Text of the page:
I Op Shop Therefore I Am
“When preparing to move Mandurah from New Zealand eight years ago, I assumed that my new home, which I had never been to, would have a full range of second hand shops. Therefore, I sold most of our furniture assuming that I would be able to whip around to Mandurah’s range of beautiful antique shops, cool mid-century boutiques and utilitarian second-hand furniture stores to easily source replacement furniture for my family. I was so wrong! What I discovered instead was that Mandurah’s only second hand shops are basic op shops, but there are loads of them and I have come to love them.”
These textile “stitch sketches” highlight a unique aspect of the Mandurah community: they pay homage to Mandurah’s treasure trove of sixteen amazing op shops. This work is both an affectionate thanksgiving for the rich resource these shops provide for Mandurah’s creative community and an acknowledgement of the vital role they play for the many local people who shop there out of necessity.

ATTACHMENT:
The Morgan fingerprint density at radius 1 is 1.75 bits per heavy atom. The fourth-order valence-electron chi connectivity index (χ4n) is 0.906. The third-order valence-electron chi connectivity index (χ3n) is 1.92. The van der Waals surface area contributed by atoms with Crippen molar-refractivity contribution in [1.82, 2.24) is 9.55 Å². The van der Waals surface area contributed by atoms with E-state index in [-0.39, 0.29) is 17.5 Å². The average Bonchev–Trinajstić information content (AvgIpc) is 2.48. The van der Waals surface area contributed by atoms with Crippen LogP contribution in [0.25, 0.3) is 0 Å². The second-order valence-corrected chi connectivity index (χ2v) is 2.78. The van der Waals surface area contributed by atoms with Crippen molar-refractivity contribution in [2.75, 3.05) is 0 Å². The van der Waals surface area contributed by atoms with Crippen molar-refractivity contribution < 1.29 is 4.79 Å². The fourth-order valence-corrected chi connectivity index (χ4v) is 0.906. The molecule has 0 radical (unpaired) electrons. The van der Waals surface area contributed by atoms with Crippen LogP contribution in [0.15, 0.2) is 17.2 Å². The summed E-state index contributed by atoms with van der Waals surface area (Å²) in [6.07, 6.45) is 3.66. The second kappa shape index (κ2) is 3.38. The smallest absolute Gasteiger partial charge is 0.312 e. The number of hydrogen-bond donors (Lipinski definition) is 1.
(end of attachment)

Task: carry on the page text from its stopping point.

These sketches represent the essence, aesthetic and stories of Robb’s op shopping experiences, for example: the enormous difference between the treasures dreamt of finding and the often grim reality of what is on offer; the entertainment, inspiration and enjoyment received from rummaging through the random and often intriguing goods; the signage, conversations, music being played; the repeating patterns both of the same goods seen over and over again and the “same, same but different” feeling that all op-shops have; the time capsule nature of the handcrafted goods found there, especially dying textile crafts and kitschy folk art; the perseverance and hard work of the staff who create order from the chaotic jumble of donations; the imperfect nature of many of the goods; and the poignant stories told by finds, such as unfinished craft projects or exquisite hand embroidered but never used tablecloths that were maybe “saved for best”.
All the stitch sketches are made from materials purchased from Mandurah op shops – from other makers’ craft stashes, now Robb’s to treasure.
Deidre Robb considers herself a maker rather than an artist. She studied clothing and textiles and was also once a librarian. She makes functional, utilitarian objects such as clothing, quilts, accessories and homewares, and is occasionally seduced into creating non-functional objects for exhibitions. Robb loves working with found and imperfect materials and reinterpreting traditional textile and needlework techniques in contemporary ways.